The Champs-Elysees was almost empty Saturday except for a huge police presence. Scores of shops were looted and ransacked last weekend, and some were set on fire by protesters. Fear of more violence certainly kept tourists away, and police shut down the Champs-Elysees subway stations as a precaution.
Paris police detained 51 people by early afternoon, issued 29 fines and conducted 4,688 “preventive checks” on protesters entering the capital.
In Nice, police dispersed a few hundred protesters who gathered on a central plaza. The city was placed under high security measures as Chinese President Xi Jinping was expected to stay overnight on Sunday as part of his state visit to France.
The new Paris police chief, Didier Lallement, who took charge following the destruction wrought by last week’s protests, said specific police units have been created to react faster to any violence.
About 6,000 police officers were deployed in the capital on Saturday and two drones were helping to monitor the demonstrations. French authorities also deployed soldiers to protect sensitive sites, allowing police forces to focus on maintaining order during the protests.
President Emmanuel Macron on Friday dismissed criticism from opposition leaders regarding the involvement of the military, saying they are not taking over police duties.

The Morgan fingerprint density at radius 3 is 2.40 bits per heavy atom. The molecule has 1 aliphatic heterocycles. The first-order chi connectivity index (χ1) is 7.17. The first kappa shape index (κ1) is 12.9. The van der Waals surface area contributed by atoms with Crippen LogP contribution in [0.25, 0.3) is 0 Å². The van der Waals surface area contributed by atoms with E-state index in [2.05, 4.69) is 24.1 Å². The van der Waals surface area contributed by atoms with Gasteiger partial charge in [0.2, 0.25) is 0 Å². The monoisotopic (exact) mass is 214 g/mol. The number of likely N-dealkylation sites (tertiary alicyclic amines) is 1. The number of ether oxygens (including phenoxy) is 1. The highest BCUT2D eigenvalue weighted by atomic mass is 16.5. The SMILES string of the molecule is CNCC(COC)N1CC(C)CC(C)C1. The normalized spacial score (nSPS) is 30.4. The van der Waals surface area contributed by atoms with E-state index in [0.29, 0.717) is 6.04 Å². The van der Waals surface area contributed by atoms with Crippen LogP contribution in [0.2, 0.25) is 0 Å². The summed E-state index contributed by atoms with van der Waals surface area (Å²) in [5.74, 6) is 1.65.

“Those trying to scare people, or to scare themselves, are wrong,” he said in Brussels.
Christelle Camus, a yellow vest protester from a southern suburb of Paris, called using French soldiers to help ensure security “a great nonsense.”
“Since when do soldiers face a population? We are here in France. You would say that we are here in (North) Korea or in China. I never saw something like this,” she said.
Last week’s surge in violence came as support for the 4-month-old anti-government yellow vest movement has been dwindling, mostly as a reaction to the riots by some protesters.
The protests started in November to oppose fuel tax hikes but have expanded into a broader rejection of Macron’s economic policies, which protesters say favor businesses and the wealthy over ordinary French workers. Macron countered by dropping the fuel tax hike and holding months of discussions with the public on France’s stagnant wages, high taxes and high unemployment.
The yellow vest movement was named after the fluorescent garments that French motorists must carry in their vehicles for emergencies.